Clinton was at Oxford the same time as me and any number of friends from Christopher Hitchens to Martin Walker, both of whom claimed to have been buddies of his at the time, including one or two women students who were said to have slept with him. If so, they kept their friendships remarkably under wraps for more than 20 years as in all my perambulations through the British and American left in the 1970s and 1980s I don’t remember anyone mentioning him.

Clinton had the same political life story as so many of us, including Joe Biden. The excitements of the 1968 generation. A 1970s full of passionate opposition to the Vietnam war and Richard Nixon. Working for George McGovern and then disappearing into the deep weeds of American political careerism. He was a keen political fixer, an organizer, and above all a seriously good speaker. His election victory was a joyous moment for progressive politics around the world after the long years of Reagan and Thatcher followed by the boring incompetencies of the first George Bush and John Major.

Soon after Clinton’s victory in 1992 I found myself at an autumn Labour European conference in Bournemouth. Standing in line to get a coffee I began enthusing to the Transport and General Workers union general secretary, Bill Morris, about the new US president.

I suggested to Bill Morris that the UK labour movement could take a lead in giving new direction to the Labour Party by organizing a big conference in London to coincide with the US president’s inauguration early in 1993 and learn from the architects of the Clinton victory how progressive politics can actually do what Labour was failing to do – win elections and power.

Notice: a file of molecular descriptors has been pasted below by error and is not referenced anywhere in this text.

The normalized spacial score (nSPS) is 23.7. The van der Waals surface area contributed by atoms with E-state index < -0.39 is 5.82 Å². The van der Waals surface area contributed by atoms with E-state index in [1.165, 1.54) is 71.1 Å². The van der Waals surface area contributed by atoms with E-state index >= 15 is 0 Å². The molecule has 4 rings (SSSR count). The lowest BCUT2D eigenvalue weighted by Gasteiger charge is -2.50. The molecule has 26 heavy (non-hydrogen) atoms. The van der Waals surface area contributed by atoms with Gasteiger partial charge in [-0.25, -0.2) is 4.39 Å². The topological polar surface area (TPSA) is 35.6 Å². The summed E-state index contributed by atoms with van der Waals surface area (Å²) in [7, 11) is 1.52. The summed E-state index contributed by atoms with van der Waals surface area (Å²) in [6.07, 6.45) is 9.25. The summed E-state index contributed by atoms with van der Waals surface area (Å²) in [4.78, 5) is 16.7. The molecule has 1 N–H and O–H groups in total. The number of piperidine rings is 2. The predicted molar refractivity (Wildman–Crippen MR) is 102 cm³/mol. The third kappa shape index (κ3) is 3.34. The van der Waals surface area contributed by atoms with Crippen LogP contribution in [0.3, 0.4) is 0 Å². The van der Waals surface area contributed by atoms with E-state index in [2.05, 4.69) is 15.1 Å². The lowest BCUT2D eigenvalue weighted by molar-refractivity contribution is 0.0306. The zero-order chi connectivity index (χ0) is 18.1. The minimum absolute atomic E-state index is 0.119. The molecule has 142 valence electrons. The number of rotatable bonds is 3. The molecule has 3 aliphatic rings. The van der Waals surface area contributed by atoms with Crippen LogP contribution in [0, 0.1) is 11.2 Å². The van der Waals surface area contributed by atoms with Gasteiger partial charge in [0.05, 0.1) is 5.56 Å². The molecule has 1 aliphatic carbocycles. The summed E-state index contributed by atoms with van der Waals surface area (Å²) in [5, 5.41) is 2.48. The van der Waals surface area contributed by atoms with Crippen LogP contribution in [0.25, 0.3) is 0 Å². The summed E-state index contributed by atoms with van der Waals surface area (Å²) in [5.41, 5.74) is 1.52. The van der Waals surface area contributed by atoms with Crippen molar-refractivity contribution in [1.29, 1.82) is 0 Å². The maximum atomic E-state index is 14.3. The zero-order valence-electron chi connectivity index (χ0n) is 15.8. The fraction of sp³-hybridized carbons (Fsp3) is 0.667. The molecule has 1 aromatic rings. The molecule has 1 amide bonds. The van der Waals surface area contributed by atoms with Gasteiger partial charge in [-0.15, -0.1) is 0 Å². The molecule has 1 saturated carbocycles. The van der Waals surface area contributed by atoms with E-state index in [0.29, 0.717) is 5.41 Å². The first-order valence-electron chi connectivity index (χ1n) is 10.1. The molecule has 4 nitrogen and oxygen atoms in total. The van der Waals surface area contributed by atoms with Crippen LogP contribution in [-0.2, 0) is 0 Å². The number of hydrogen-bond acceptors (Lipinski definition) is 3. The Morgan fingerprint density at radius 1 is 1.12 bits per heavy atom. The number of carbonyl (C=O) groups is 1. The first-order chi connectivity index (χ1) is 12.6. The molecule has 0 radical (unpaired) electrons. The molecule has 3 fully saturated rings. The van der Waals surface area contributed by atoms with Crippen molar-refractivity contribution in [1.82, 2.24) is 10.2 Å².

Bill instantly agreed to put up the first tranche of sponsorship money and I went off to help get what we called the ‘Clintoneconomics’ conference off the ground. I had spent a lot of time in America in the 1980s working with trade unions, getting to know left-wing writers, intellectuals, journalists over drinks in the Tabard Inn in N Street in Washington or at seminars and left political conferences.

I’d learnt so much about the positive and progressive side of America. The one-dimensional view of the United States as a red-in-tooth-and-claw capitalist, war-mongering, racist or redneck country purveyed by the left in Britain failed or perhaps refused to acknowledge the many reformist, progressive, indeed left (but never use the word ‘socialist’ in America) policies and ideas on offer in the US.

And now here was a young democratic president inspired by Roosevelt, willing to walk on picket lines, and using the language of aspiration rather than regulation, of empowerment rather than increasing taxes. The Clinton generation was my generation. We wanted a good life for all but never at the expense of curtailing our own appetites and desire for money. After the misery of Labour’s fourth defeat here was a political star on the progressive side of US politics who could actually win elections. Britain seemed like Japan or Germany to be permanently under the control of centre-right politicians. Clinton showed this did not need to continue for ever.

Must Labour Always Lose? is available in paperback and ebook